Babe Ruth made $80,000 when he signed a new contract with The New York Yankees in 1930. Adjusted for inflation, the number is in the millions of dollars. His comment at the time was that he made more than President Herbert Hoover. When asked what he thought, his answer was “Why not?” At the other end of the spectrum, some superstars take less than what they might make in the open market to allow their teams to spend more money on other players. Tom Brady is well known for this. His reasoning is that he would rather have another Super Bowl ring than make a few more million.
To determine the most overpaid athlete in pro sports, 24/7 Wall St. reviewed Sports Reference data on how NHL, NFL, NBA and MLB athletes performed in the most recently completed regular season and compared that performance with their salary using data from Spotrac. Players who opted out, retired or missed most or all of the season due to injury or illness were not considered.
The sports landscape has all but gotten back to normal after a year of uncertainty due to COVID-19. Games were moved, seasons were shortened and fans were not allowed to watch their teams in person, not to mention that many players caught COVID-19 or opted not to play because of the virus. While some athletes were able to thrive in their altered environments, others struggled. In some cases, the dip in performance could just be a blip in an otherwise sterling career. For other players, it could be a sign of the inevitable decline that comes with age.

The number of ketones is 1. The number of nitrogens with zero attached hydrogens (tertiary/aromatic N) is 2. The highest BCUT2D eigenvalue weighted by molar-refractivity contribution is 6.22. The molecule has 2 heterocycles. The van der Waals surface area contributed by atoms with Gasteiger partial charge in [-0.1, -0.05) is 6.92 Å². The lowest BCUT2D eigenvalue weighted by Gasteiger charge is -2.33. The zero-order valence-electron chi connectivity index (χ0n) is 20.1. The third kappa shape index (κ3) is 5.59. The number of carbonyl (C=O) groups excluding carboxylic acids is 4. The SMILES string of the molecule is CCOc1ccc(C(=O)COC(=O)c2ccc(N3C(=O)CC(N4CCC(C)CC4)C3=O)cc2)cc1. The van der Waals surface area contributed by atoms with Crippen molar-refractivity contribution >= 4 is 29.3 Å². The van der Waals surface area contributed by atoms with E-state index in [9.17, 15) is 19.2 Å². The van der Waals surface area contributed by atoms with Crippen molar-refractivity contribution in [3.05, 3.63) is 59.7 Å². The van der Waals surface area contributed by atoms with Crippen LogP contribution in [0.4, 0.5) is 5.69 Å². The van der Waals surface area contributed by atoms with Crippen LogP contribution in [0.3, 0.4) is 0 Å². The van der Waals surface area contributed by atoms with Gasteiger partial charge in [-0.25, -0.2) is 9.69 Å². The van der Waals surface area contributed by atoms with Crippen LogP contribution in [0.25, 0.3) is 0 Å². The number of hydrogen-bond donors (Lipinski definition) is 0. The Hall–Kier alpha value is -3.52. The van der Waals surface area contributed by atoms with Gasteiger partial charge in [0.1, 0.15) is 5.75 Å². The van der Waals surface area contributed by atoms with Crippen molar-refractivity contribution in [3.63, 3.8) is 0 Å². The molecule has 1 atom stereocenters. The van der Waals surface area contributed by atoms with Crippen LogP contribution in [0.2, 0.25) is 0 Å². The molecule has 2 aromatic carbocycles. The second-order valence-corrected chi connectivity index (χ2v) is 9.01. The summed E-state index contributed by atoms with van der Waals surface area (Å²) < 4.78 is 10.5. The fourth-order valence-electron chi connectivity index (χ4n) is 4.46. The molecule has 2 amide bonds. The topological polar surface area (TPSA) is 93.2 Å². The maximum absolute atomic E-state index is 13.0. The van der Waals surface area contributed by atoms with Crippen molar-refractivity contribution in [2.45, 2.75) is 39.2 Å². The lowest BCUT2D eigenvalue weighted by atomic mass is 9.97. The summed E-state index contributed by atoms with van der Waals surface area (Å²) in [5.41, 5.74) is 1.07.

Many of the most overpaid athletes we looked at are former MVPs and all-stars who are nearing the end of enormous nine-figure contracts they signed while they were in their prime. Franchises often achieve success by drafting these kinds of players and making championship runs with blossoming superstars on rookie contracts, which pay much less than veteran deals, before having to secure them with high-value long-term contracts.
John Wall is the most overpaid athlete. This point guard for the Houston Rockets had his cap hit $41.3 million during the 2020-2021 season. Yet, he struggled on the court, making him the most overpaid athlete in pro sports. His cap hit was tied for the fourth highest in the NBA, but he had negative win shares, indicating that he hurt the Houston Rockets more than he helped them while on the court.
Wall shot just 40.4% from the floor, the lowest percentage of his career. His assists and rebounds per game also fell to career-low levels. Things went from bad to worse for Wall when a hamstring injury ended his season in late April. He played in only 40 games. Wall is set to earn over $91 million over the next two seasons.